How Not To Give Up On Learning A Second Language [Premium]

How Not To Give Up On Learning A Second Language [Premium]

Learning second languages are difficult for many dyslexic students; foreign language waivers or substitutions are common, but in spite of this, many can learn other languages and even multiple languages if the goal is conversation. Writing and spelling second and...

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[PREMIUM] Reading and Spelling: When Sights and Sounds Don’t Match

[PREMIUM] Reading and Spelling: When Sights and Sounds Don’t Match

TRICKY WORDS: WHEN SIGHTS AND SOUNDS DON’T MATCH Spotlight: Inflectional Suffixes Because many dyslexic students don’t have a visual imprint of words, there are common spelling or pronunciation errors that occur when word endings seem to vary. In most cases, being explicitly taught the different patterns can reduce a great deal of distress later. The technical term “inflectional suffixes” refers to word endings that change a word to make it grammatically correct, but don’t fundamentally change the meaning or the class of words that they are. For example, in the following sentences, the suffixes are shown in red: The dog barks. The dog barked. The endings may reflect whether a noun is singular or plural (e.g. dog or dogs) or whether the action is happening […]

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STRATEGIES FOR THE MOST COMMON SPELLING MISTAKES: THE SCHWA [Premium]

STRATEGIES FOR THE MOST COMMON SPELLING MISTAKES: THE SCHWA [Premium]

Once you learn how to recognize the ‘schwa’, you’ll start recognizing them everywhere! In linguistics, the schwa sound is represented by an upside-down ‘e’ and the mouth position is a lot like the ‘uh’ sound in ‘butter’. It contributes to lots of misspellings in dyslexic students (and actually non-dyslexic students too) so recognizing the patterns can significantly improve all-round spelling performance. STRATEGY 1: EXAGGERATE / MISPRONOUNCE THE SCHWA One surprisingly easy strategy is to exaggerate and deliberately mispronounce a word in order to remember the correct spelling. For instance, the-thee reminds you that the schwa is spelled with an ‘e’. Look at the following 3 objects: monitor, computer, and calendar. To remember -or, -er, and -ar, a student can pronounce monitor as mon-i-TOR, exaggerating the […]

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Why Students Hate to Write – A High School Teacher’s Reflections [Premium]

Why Students Hate to Write – A High School Teacher’s Reflections [Premium]

 “When students say that they do not like to write I ask them why. They typically respond with, “Because I hate it” … after incidents like this I cannot help but sit back and ask myself why I think they do not like to write…” One young teacher of high school students put her own assumptions to the test and her teaching has changed forever. Students with dyslexia often hate to write because there is such a huge gulf between the ideas in their heads and what they can get down on paper. At a recent talk to some student teachers, I asked the room what they thought they could do for a high school student who was very slow and having trouble getting their […]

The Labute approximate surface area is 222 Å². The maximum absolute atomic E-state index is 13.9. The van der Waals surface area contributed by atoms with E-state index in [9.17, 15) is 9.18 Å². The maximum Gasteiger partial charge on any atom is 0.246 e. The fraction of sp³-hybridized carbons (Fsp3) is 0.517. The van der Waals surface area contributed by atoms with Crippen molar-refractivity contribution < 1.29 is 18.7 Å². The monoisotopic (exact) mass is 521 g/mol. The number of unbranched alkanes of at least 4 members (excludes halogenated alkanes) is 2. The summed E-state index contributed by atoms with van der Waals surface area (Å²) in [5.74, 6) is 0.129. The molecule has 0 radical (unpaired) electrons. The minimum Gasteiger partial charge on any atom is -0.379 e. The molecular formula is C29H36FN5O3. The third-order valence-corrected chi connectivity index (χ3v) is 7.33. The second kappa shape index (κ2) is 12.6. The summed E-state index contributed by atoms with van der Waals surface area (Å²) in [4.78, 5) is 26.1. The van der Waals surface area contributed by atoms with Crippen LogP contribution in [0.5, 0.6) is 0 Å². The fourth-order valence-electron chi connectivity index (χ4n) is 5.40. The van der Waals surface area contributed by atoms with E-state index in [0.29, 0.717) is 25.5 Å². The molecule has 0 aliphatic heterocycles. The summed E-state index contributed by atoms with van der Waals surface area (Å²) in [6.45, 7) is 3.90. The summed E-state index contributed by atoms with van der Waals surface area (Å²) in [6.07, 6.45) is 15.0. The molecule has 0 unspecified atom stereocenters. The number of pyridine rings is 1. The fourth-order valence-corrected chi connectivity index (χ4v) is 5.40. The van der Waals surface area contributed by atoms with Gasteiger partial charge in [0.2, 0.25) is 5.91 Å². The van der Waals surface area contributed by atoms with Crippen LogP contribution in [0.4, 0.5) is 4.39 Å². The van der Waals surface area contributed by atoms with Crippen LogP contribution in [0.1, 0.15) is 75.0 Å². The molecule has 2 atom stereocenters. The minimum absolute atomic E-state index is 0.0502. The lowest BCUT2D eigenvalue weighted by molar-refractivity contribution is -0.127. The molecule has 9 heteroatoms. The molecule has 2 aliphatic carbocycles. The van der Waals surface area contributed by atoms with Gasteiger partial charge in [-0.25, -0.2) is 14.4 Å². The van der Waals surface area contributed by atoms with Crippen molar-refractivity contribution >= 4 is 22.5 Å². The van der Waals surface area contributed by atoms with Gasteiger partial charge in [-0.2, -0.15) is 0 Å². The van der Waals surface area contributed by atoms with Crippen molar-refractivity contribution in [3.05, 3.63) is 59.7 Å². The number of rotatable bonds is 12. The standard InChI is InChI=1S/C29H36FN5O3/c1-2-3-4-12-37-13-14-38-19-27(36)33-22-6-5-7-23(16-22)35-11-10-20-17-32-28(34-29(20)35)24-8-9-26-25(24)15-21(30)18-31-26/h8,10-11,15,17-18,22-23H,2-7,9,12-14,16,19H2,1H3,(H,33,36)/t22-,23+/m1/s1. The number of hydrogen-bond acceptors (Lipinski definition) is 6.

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Dyslexia in the General Classroom – YOU DECIDE : 2nd Grader and Reading [Premium]

Dyslexia in the General Classroom – YOU DECIDE : 2nd Grader and Reading [Premium]

YOU are a 2nd-grade teacher in a busy public school classroom. You just learned that Teddy, a student in your class has been tested and found to be dyslexic.  Teddy already gets pull-out instruction with multisensory learning to help him read. What can you do to help Teddy make more progress in reading? ************     1. Alliteration,  Rhyming, and Singing – All students can benefit by alliteration and rhyming. New readers will find the books easier to read and reinforcing in terms of the patterns of sounds and printed word families, but good readers can also use alliteration and rhyming as a prompt for poetry and humorous writing. Here is a nice graphic organizer for alliteration:  (click here for more). This teacher created alliteration spinners to […]

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Shakespeare and Dyslexia – Making Words Physical [Premium]

Shakespeare and Dyslexia – Making Words Physical [Premium]

Today is National Shakespeare Day, and dyslexia and Shakespeare have been on our minds. We recently mentioned that Lloyd Everitt (yes, he’s dyslexic) is the youngest actor to play Othello at Shakespeare’s own Globe Theater. But we’ve also been thinking about Shakespeare recently because, on our trip down to California, we had the pleasure of stopping by the Oregon Shakespeare Company’s Rebecca Carey, the head of Voice and Text. Rebecca has  an accomplished career that includes acting herself as well as teaching and consultant roles with the Royal Academy of Dramatic Art, Oxford School of Drama, Broadway, and American Repertory Theatre. Rebecca is also co-author (with her husband, David Carey) of The Shakespeare Workbook and Video, a brilliant practical course for actors that includes such topics […]

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